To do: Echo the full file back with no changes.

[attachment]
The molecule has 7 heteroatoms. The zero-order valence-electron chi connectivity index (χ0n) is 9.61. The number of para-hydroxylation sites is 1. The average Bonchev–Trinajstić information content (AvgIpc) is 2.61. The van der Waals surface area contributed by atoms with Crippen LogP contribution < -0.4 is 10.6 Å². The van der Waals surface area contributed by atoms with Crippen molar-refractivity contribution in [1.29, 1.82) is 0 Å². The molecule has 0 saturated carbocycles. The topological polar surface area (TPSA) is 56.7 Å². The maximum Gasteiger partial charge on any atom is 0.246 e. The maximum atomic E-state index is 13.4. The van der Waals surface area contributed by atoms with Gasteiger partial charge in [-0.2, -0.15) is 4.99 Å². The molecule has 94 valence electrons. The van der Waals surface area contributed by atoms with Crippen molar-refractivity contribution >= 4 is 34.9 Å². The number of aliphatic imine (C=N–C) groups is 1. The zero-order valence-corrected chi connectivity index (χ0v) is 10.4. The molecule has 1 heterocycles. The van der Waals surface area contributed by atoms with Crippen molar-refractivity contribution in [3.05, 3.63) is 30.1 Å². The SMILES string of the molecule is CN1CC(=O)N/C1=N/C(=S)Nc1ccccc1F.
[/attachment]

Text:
The molecule has 7 heteroatoms. The zero-order valence-electron chi connectivity index (χ0n) is 9.61. The number of para-hydroxylation sites is 1. The average Bonchev–Trinajstić information content (AvgIpc) is 2.61. The van der Waals surface area contributed by atoms with Crippen LogP contribution < -0.4 is 10.6 Å². The van der Waals surface area contributed by atoms with Crippen molar-refractivity contribution in [1.29, 1.82) is 0 Å². The molecule has 0 saturated carbocycles. The topological polar surface area (TPSA) is 56.7 Å². The maximum Gasteiger partial charge on any atom is 0.246 e. The maximum atomic E-state index is 13.4. The van der Waals surface area contributed by atoms with Gasteiger partial charge in [-0.2, -0.15) is 4.99 Å². The molecule has 94 valence electrons. The van der Waals surface area contributed by atoms with Crippen molar-refractivity contribution >= 4 is 34.9 Å². The number of aliphatic imine (C=N–C) groups is 1. The zero-order valence-corrected chi connectivity index (χ0v) is 10.4. The molecule has 1 heterocycles. The van der Waals surface area contributed by atoms with Crippen molar-refractivity contribution in [3.05, 3.63) is 30.1 Å². The SMILES string of the molecule is CN1CC(=O)N/C1=N/C(=S)Nc1ccccc1F.